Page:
Barriers to Closing the STEM Gender Gap
I think the most obvious barrier is the long-standing misconception that women may not be as skilled in STEM fields as men. This widespread unconscious bias against women who seek a career in STEM may be the hardest to address because it resides within individual perceptions. It cannot be eliminated through textbooks, or legislation, or corporate mandates—though all of these elements are important for raising awareness.
To overcome this bias, women in STEM may have to work harder and longer than men to succeed. And those who tire of the fight and abandon a STEM career may unintentionally discourage other women in the field. This is why it is incumbent on women working in STEM fields to continue swimming against the current of unconscious bias.
Moving Women Forward in STEM
As a woman involved in the legal and public health implications of STEM, I think about the field broadly, to include all sorts of ancillary industries—such as the legal industry—that play a role in advancing STEM. I studied law while earning a Master of Public Health degree, and was excited to pursue a career in STEM that married these two passions.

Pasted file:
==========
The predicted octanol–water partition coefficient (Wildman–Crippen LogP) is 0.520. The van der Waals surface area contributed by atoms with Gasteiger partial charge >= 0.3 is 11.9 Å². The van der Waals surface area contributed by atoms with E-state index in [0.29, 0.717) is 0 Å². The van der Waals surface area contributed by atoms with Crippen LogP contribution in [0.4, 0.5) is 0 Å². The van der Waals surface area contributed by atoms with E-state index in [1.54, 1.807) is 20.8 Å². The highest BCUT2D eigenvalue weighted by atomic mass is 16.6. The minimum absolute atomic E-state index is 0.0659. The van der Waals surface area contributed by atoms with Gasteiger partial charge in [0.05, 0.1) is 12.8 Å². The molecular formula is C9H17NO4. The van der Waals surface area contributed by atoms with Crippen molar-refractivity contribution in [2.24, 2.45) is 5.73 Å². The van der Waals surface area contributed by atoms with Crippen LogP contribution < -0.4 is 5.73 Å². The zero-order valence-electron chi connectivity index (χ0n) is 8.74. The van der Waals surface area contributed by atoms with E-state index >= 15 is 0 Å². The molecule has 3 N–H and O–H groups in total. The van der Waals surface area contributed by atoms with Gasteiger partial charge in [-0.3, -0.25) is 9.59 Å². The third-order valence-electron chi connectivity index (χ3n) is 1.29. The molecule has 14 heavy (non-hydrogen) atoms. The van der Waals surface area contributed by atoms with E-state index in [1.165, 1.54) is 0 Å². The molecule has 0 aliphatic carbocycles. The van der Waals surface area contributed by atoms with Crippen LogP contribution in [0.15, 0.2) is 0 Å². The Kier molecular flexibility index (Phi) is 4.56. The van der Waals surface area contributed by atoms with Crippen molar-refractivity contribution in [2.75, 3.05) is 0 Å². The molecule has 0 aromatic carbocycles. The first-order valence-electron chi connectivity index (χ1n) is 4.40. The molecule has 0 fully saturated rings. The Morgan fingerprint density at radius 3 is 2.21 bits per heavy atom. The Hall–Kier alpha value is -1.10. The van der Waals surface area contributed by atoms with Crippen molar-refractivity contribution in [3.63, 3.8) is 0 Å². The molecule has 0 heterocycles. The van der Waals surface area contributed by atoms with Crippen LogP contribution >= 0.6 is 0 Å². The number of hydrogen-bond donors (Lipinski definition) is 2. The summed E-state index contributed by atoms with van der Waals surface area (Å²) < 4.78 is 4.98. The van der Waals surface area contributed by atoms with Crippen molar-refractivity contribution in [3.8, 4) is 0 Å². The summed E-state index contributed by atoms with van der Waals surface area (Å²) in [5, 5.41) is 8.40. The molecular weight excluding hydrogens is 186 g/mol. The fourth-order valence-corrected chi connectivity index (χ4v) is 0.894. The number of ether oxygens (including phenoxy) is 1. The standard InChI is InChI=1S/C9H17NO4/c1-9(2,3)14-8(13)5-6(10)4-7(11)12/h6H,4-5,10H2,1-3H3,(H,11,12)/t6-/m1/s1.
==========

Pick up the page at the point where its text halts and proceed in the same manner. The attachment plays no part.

As a food and drug lawyer whose clients are engaged in the “hard” science work we think of as STEM, I have come to see the importance of ancillary industries, like law, that support and enable those efforts. I have, therefore, focused on mentoring and advancing other women in the legal field, and encouraging them to expand their views of what a STEM career can be.
Why a STEM Career?
In STEM fields, no two days at work are the same. In my practice, advising FDA-regulated entities, the technology is always changing. Science is always changing. Discoveries are made every day, and the law often needs to catch up. The work is absolutely fascinating, and I am always learning something new—often with practical application to my life and the lives of those around me.
Pursuing a career in, or one focused on, STEM is not easy; it requires a constant hunger and appreciation for learning—more days than not, I come home with my brain in a twist. But I can’t imagine I’d have as interesting a career—and as brilliant clients—had I not pursued STEM professionally.